May 17, 2019

YES: The Best Brexit Strategy Is To Leave First, And Then Deal.

The next prime minister should first affirm Britain’s decision to leave. He or she can do so either under the terms of Article 50 of the Treaty of the European Union or, better yet, by abrogating the treaty altogether.

Although Clause 1 of the Treaty of the European Union affirms that member countries may decide to leave the European Union unilaterally “in accord with their own constitutional requirements,” the fine print in subsequent clauses complicates that process. In particular, Clause 2 requires the leaving nation to negotiate an exit deal with the European Council of Ministers or with whichever EU entity the council designates to represent it.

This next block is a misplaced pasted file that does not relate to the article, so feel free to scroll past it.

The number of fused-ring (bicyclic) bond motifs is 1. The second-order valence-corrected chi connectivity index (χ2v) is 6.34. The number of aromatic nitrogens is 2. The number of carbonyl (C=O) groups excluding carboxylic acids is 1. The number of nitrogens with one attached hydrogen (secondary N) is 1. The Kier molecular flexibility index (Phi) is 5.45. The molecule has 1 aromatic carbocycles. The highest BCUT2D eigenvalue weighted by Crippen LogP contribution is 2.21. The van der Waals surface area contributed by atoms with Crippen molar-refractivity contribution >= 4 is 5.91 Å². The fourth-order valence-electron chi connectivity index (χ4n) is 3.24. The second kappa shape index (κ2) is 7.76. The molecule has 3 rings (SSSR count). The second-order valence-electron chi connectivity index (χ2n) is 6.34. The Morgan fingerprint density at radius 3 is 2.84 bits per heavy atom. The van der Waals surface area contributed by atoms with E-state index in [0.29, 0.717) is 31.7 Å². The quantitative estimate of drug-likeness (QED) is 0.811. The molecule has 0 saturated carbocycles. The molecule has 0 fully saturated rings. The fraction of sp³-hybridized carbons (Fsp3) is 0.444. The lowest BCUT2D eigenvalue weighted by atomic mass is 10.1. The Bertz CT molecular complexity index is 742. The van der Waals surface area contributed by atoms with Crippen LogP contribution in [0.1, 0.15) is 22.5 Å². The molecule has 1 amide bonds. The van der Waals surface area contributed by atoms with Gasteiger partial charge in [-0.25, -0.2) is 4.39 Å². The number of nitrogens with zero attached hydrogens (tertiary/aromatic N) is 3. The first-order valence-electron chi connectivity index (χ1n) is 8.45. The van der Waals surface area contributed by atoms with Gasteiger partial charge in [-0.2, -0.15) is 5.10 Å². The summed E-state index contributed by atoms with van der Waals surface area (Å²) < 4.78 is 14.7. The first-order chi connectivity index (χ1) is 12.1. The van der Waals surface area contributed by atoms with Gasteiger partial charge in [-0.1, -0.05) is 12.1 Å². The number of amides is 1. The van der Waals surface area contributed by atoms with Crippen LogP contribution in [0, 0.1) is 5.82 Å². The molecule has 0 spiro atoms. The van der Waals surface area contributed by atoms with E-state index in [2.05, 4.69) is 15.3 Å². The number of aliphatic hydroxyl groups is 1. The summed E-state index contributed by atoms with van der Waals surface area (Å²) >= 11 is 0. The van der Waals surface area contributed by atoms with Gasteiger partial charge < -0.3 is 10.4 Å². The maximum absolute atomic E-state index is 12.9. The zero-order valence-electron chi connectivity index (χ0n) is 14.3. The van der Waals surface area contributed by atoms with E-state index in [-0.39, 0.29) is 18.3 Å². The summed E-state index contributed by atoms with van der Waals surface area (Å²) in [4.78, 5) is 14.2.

In Britain’s case, that has meant dealing with the unelected European Commission, whose sole interest has long been advancing the project of European political integration. The exit deal May negotiated with the commission reflects those priorities and May’s tepid support for a genuine Brexit that restores British Parliamentary democracy. (Since 1973 when Britain joined the European Economic Community (EEC), the EEC and the EU, its courts, and various agencies have imposed more than 20,000 laws on the British public with the British Parliament powerless to stop them.)

The point of Brexit wasn’t to reduce trade, but to reduce EU interference in British sovereignty. The whole purpose of the EU (as opposed to the earlier EEC) is to reduce member states’ sovereignty. That’s why negotiating a good “out” was always an impossibility, and why May — a reluctant Brexiteer at best — was the wrong person trying to do the wrong job the wrong way.

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